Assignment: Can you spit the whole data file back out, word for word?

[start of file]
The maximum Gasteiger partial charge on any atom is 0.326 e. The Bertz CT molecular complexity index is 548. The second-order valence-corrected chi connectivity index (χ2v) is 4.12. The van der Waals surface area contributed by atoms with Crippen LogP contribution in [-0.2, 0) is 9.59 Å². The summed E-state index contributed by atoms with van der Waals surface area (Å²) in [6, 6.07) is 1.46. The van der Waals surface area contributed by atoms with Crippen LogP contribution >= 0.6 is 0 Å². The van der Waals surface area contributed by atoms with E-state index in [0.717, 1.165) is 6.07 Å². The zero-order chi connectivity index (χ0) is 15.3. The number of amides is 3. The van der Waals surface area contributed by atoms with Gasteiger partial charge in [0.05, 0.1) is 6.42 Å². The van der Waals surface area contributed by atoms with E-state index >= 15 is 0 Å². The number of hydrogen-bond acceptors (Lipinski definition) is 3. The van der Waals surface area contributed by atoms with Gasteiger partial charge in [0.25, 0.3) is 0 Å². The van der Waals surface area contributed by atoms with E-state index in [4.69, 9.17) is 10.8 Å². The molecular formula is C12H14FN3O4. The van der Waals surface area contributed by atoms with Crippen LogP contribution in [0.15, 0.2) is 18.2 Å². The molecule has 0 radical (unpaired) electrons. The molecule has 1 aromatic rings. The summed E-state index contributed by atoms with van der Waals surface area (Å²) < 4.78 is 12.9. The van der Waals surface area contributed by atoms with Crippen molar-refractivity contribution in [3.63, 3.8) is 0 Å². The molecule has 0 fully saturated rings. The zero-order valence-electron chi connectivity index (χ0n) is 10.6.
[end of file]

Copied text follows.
The maximum Gasteiger partial charge on any atom is 0.326 e. The Bertz CT molecular complexity index is 548. The second-order valence-corrected chi connectivity index (χ2v) is 4.12. The van der Waals surface area contributed by atoms with Crippen LogP contribution in [-0.2, 0) is 9.59 Å². The summed E-state index contributed by atoms with van der Waals surface area (Å²) in [6, 6.07) is 1.46. The van der Waals surface area contributed by atoms with Crippen LogP contribution >= 0.6 is 0 Å². The van der Waals surface area contributed by atoms with E-state index in [0.717, 1.165) is 6.07 Å². The zero-order chi connectivity index (χ0) is 15.3. The number of amides is 3. The van der Waals surface area contributed by atoms with Gasteiger partial charge in [0.05, 0.1) is 6.42 Å². The van der Waals surface area contributed by atoms with E-state index >= 15 is 0 Å². The number of hydrogen-bond acceptors (Lipinski definition) is 3. The van der Waals surface area contributed by atoms with Gasteiger partial charge in [0.25, 0.3) is 0 Å². The van der Waals surface area contributed by atoms with E-state index in [4.69, 9.17) is 10.8 Å². The molecular formula is C12H14FN3O4. The van der Waals surface area contributed by atoms with Crippen LogP contribution in [0.15, 0.2) is 18.2 Å². The molecule has 0 radical (unpaired) electrons. The molecule has 1 aromatic rings. The summed E-state index contributed by atoms with van der Waals surface area (Å²) < 4.78 is 12.9. The van der Waals surface area contributed by atoms with Crippen molar-refractivity contribution in [3.63, 3.8) is 0 Å². The molecule has 0 fully saturated rings. The zero-order valence-electron chi connectivity index (χ0n) is 10.6.